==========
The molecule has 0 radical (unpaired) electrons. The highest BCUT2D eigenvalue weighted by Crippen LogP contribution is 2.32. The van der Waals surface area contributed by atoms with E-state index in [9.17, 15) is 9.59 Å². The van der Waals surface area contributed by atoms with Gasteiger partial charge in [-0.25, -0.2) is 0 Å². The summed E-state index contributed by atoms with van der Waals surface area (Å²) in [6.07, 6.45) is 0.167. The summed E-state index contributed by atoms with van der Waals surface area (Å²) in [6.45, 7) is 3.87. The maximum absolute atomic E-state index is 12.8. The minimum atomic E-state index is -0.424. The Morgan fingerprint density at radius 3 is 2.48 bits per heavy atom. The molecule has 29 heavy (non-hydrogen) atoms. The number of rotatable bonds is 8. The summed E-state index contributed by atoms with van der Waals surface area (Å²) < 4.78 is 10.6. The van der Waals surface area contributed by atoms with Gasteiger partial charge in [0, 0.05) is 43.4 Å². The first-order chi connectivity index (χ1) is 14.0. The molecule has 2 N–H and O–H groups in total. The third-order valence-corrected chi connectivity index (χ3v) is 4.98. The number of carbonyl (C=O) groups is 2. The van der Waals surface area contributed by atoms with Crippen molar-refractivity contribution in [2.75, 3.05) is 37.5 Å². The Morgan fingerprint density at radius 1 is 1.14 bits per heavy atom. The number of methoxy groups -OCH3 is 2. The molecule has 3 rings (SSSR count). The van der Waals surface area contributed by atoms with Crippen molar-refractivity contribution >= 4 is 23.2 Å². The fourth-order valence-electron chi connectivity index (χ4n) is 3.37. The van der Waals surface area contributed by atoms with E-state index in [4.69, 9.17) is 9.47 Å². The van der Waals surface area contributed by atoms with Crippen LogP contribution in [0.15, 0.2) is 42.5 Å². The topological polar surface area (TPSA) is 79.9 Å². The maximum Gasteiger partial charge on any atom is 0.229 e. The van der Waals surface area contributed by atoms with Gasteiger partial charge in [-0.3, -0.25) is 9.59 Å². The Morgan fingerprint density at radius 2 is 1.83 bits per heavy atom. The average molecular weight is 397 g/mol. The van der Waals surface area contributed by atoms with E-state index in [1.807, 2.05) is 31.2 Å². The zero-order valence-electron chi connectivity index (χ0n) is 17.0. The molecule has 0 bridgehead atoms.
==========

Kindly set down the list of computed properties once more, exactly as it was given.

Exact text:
The molecule has 0 radical (unpaired) electrons. The highest BCUT2D eigenvalue weighted by Crippen LogP contribution is 2.32. The van der Waals surface area contributed by atoms with E-state index in [9.17, 15) is 9.59 Å². The van der Waals surface area contributed by atoms with Gasteiger partial charge in [-0.25, -0.2) is 0 Å². The summed E-state index contributed by atoms with van der Waals surface area (Å²) in [6.07, 6.45) is 0.167. The summed E-state index contributed by atoms with van der Waals surface area (Å²) in [6.45, 7) is 3.87. The maximum absolute atomic E-state index is 12.8. The minimum atomic E-state index is -0.424. The Morgan fingerprint density at radius 3 is 2.48 bits per heavy atom. The molecule has 29 heavy (non-hydrogen) atoms. The number of rotatable bonds is 8. The summed E-state index contributed by atoms with van der Waals surface area (Å²) < 4.78 is 10.6. The van der Waals surface area contributed by atoms with Gasteiger partial charge in [0, 0.05) is 43.4 Å². The first-order chi connectivity index (χ1) is 14.0. The molecule has 2 N–H and O–H groups in total. The third-order valence-corrected chi connectivity index (χ3v) is 4.98. The number of carbonyl (C=O) groups is 2. The van der Waals surface area contributed by atoms with Crippen molar-refractivity contribution in [2.75, 3.05) is 37.5 Å². The Morgan fingerprint density at radius 1 is 1.14 bits per heavy atom. The number of methoxy groups -OCH3 is 2. The molecule has 3 rings (SSSR count). The van der Waals surface area contributed by atoms with Crippen molar-refractivity contribution >= 4 is 23.2 Å². The fourth-order valence-electron chi connectivity index (χ4n) is 3.37. The van der Waals surface area contributed by atoms with E-state index in [4.69, 9.17) is 9.47 Å². The van der Waals surface area contributed by atoms with Crippen LogP contribution in [0.15, 0.2) is 42.5 Å². The topological polar surface area (TPSA) is 79.9 Å². The maximum Gasteiger partial charge on any atom is 0.229 e. The van der Waals surface area contributed by atoms with Gasteiger partial charge in [-0.3, -0.25) is 9.59 Å². The Morgan fingerprint density at radius 2 is 1.83 bits per heavy atom. The average molecular weight is 397 g/mol. The van der Waals surface area contributed by atoms with E-state index in [1.807, 2.05) is 31.2 Å². The zero-order valence-electron chi connectivity index (χ0n) is 17.0. The molecule has 0 bridgehead atoms.